Building Bridges to a Better Community makes special presentation to City Council
According to researchers, the query “If a tree falls in the middle of the forest, and no one is around to hear it, does it make a sound?” is a philosophical thought experiment that raises questions regarding observation and knowledge of reality. Observation and reality are at the heart of the issues that we have as we tackle the problem of violence in our community. For months, we have talked, walked and prayed individually and in small groups, but without the presence of our elected officials, it was as if our sound was silenced. But on Oct. 29, in City Council chambers filled to capacity and beyond with concerned community members, our voices were heard.
After a welcome from Councilmen Glynn Hines and Tom Smith, the community’s voice was given a rare opportunity to be heard officially by all nine members of City Council in a special session. For more than an hour, Jonathan Ray of the Fort Wayne Urban League presented with details on the work that many of us have done over the past few months focusing on what can be done to curb the current streak of violence in our community.
Fort Wayne is not alone in this recent increase of incidents; violence is on the rise in cities of all sizes across the nation. Gary, Ind., with a population of 80,000—only about a third of our 251,000—has had 55 homicides this year. But, our community is unique in its efforts to work collectively to get to the underlying issues that allow violence to consume a neighborhood.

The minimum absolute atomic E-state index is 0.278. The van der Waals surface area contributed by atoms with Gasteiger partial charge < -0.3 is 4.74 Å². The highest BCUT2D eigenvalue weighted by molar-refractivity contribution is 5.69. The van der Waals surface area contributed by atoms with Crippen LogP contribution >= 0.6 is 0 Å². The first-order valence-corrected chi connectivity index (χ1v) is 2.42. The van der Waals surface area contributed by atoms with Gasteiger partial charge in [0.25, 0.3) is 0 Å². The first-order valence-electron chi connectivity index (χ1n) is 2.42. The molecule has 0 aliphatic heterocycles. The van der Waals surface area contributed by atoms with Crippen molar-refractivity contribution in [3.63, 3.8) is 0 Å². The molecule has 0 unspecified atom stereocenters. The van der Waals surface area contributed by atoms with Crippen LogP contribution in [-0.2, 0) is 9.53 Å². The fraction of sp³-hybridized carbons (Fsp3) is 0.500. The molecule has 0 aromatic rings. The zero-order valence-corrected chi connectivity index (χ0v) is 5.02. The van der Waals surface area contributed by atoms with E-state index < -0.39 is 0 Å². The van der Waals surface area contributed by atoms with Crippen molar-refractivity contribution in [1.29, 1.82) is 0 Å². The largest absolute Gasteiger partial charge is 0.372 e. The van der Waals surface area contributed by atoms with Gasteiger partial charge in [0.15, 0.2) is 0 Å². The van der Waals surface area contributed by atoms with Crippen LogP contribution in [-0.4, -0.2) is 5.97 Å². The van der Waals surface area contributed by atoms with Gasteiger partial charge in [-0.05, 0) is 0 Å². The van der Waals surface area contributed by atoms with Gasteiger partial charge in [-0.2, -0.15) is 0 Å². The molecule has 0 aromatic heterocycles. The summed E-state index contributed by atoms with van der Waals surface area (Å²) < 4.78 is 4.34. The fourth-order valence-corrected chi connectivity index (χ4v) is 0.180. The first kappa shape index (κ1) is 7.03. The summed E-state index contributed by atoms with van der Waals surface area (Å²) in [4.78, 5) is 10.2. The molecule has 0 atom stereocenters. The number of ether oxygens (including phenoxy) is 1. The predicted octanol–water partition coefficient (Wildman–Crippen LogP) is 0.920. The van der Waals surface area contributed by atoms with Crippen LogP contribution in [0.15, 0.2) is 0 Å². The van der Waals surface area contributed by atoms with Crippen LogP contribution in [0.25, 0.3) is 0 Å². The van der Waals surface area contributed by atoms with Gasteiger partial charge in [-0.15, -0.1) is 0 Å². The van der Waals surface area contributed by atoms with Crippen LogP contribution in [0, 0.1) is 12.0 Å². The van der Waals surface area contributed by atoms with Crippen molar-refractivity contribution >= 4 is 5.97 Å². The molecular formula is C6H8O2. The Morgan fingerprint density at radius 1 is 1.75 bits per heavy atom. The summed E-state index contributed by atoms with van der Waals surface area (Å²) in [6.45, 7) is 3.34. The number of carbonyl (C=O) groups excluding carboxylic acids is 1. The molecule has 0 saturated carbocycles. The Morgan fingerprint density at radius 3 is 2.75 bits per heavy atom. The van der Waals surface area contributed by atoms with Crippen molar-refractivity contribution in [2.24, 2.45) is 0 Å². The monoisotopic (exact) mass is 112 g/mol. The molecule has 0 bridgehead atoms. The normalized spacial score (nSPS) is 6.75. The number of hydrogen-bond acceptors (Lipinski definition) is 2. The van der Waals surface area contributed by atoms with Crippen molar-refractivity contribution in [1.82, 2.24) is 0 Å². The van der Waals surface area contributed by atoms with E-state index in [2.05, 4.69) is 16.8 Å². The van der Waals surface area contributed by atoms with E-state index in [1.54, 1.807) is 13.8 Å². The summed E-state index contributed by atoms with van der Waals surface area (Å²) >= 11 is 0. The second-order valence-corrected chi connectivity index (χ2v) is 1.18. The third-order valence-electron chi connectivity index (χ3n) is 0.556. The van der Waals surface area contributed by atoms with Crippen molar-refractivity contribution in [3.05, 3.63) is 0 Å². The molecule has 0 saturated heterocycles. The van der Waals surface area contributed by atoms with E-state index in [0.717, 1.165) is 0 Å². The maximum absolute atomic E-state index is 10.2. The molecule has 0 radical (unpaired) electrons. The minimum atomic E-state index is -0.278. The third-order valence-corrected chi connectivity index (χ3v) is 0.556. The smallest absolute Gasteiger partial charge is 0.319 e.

Mr. Ray explained that Building Bridges to a Better Community (BBBC) is not an Urban League program, but rather a collaborative initiative of many community and faith-based organizations and individuals committed to building a healthy community that is sustainable, viable, diverse, united and relevant to the ever-changing needs of our multigenerational society. To do this, the goal of the BBBC is to develop a generational legacy that will promote support for the community through empowerment and engagement. This is where observation and knowledge of reality collide.